Gay M. - “Panorama has many benefits. Personally, my technique improved with every Panorama. As nice as Panorama music is, there are other styles of arranging for pan which need more exploration. I don’t think we have seen the full possibilities of steelpan, which is why I enjoy watching experimental panists such as Andy Akiho who really push the boundaries of the instrument. Panorama is important to the steelband movement, but there needs to be more outlets of similar importance if the instrument and panists are to reach their full potential.”
WST - “Who is your favorite arranger?”
Gay M. - “I have several ‘favourite’ steelpan arrangers but Jit Samaroo has an edge. I enjoy his musical storytelling and find his arrangements logical and satisfying. I like his original compositions for steelpan, especially ‘Utsav-Ki-Awaz’ which I’ve played many times, and his chutney fusion arrangements appeal to a wide cross-section of the Jamaican public, even those who are not into pan.”
WST - “Who are your musical influences?”
Gay M. - “My musical influences are varied. I grew up in the Methodist church and my earliest influences were traditional hymns, cantatas and the classical music of my piano lessons. Of course, growing up in Jamaica, reggae and dancehall were strong influences as well. But it was not until I joined the UWI Panoridim that my listening really broadened to include calypso, bossa nova, jazz and other genres. Now there is very little that I do not listen to and get inspired by.”
WST - “What have you been most proud about as it relates to Pan?”
Gay M. - “My three proudest achievements are all connected in some way to steelpan education. Getting reliable information on the steelpan can be difficult if you live outside of Trinidad and Tobago and I was constantly being asked questions about a wide range of topics regarding the steelpan. So, I created the website steelpan-steeldrums-information.com and uploaded the answers to my most frequently asked questions. The site became much more successful than I anticipated, and it still gets hits from people all over the world.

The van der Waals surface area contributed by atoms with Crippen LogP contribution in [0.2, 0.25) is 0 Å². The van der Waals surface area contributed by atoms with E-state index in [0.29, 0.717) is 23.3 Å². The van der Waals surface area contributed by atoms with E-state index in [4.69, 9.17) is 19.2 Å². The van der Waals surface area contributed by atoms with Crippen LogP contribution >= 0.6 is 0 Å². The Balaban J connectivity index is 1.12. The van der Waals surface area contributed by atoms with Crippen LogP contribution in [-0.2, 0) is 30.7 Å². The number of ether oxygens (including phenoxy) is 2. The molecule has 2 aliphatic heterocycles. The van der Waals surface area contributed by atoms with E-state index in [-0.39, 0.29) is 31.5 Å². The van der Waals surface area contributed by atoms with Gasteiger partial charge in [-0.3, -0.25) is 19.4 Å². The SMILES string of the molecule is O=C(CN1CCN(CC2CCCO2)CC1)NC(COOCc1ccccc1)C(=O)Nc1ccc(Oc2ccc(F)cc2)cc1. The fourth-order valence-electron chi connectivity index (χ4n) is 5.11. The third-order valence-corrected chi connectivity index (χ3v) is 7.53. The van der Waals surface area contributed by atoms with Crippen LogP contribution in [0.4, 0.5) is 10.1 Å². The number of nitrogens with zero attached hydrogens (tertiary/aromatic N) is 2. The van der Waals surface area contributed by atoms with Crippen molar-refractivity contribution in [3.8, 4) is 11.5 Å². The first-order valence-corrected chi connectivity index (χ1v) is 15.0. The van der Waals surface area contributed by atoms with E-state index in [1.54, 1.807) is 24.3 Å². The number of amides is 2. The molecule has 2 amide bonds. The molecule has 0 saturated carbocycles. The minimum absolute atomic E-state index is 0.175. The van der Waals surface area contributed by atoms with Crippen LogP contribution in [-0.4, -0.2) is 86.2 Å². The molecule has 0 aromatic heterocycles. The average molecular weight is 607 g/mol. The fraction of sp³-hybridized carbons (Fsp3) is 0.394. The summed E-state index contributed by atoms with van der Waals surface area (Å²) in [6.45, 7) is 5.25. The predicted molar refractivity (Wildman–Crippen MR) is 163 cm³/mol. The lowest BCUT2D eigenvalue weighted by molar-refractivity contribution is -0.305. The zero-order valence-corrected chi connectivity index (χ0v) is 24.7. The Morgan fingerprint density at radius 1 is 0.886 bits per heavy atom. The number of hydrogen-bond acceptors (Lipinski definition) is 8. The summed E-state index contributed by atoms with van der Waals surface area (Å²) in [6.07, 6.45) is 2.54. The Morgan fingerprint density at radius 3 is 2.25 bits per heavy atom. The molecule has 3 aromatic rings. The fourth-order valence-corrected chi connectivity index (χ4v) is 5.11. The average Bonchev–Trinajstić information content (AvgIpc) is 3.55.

“Another reason for the website, was to help solve challenges I was having with distributing another of my proudest achievements, my steelpan method books The Art of Steelpan: Low Tenor (Lead) Beginner Book 1 and The Art of Steelpan: Double Seconds (Alto) Beginner Book 1. Like the website, these books came out of a need for information. I could not find method books that suited my needs as a teacher, so I wrote them.
“My third proudest achievement was the steelpan theatre concert series I started in 2009, also called the Art of Steel. It combines steelpan performances with other art forms such as photography, dance and film. The music played in these recitals was designed to challenge people’s expectations of the types of music steelpan can play.”
WST - “What disappoints you the most in the steelpan movement?”
Gay M. - “I find it very annoying that some people still believe steelpan can only play calypso and soca music. I look forward to the day when steelpan is no longer seen as a novelty, used only when an ‘island’ flavour is needed, but as an instrument suitable for any genre and for any time of year.
“I also look forward to improvements in steelpan mic technology, where amplified pan is the same or close to the sound of acoustic pan. I use mics only when it is absolutely necessary, as I find the pans sound harsh when they are amplified electronically.
“Until then, I continue to enjoy my position as Music Tutor at the University of the West Indies, Mona, and Musical Director of the Stella Maris Steelband.”
WST - “What, if any, is the government’s involvement with the steelband art form in Jamaica?”
Gay M. - “The Jamaican government sponsors annual music competitions which have categories for steelpan but there is no direct involvement with the steelpan movement.”
WST - “What is the greatest challenge facing this current generation of steelband musicians in Jamaica from your perspective?”
Gay M. - “One of the greatest challenges for Jamaican panists is access to quality steelpan instruments and pan tuning. There aren’t many Jamaican panmakers or tuners and many panists import steelpans from Trinidad and sometimes the USA, which can be quite costly. In addition to local tuners, visiting pan tuners come to the island at least once per year. Mario Joseph has been a regular visiting tuner for a number of years.”
THE STEELBANDS OF THE UWI MONA CAMPUS AND THE JAMAICAN STEELBAND MOVEMENT
by Gay Magnus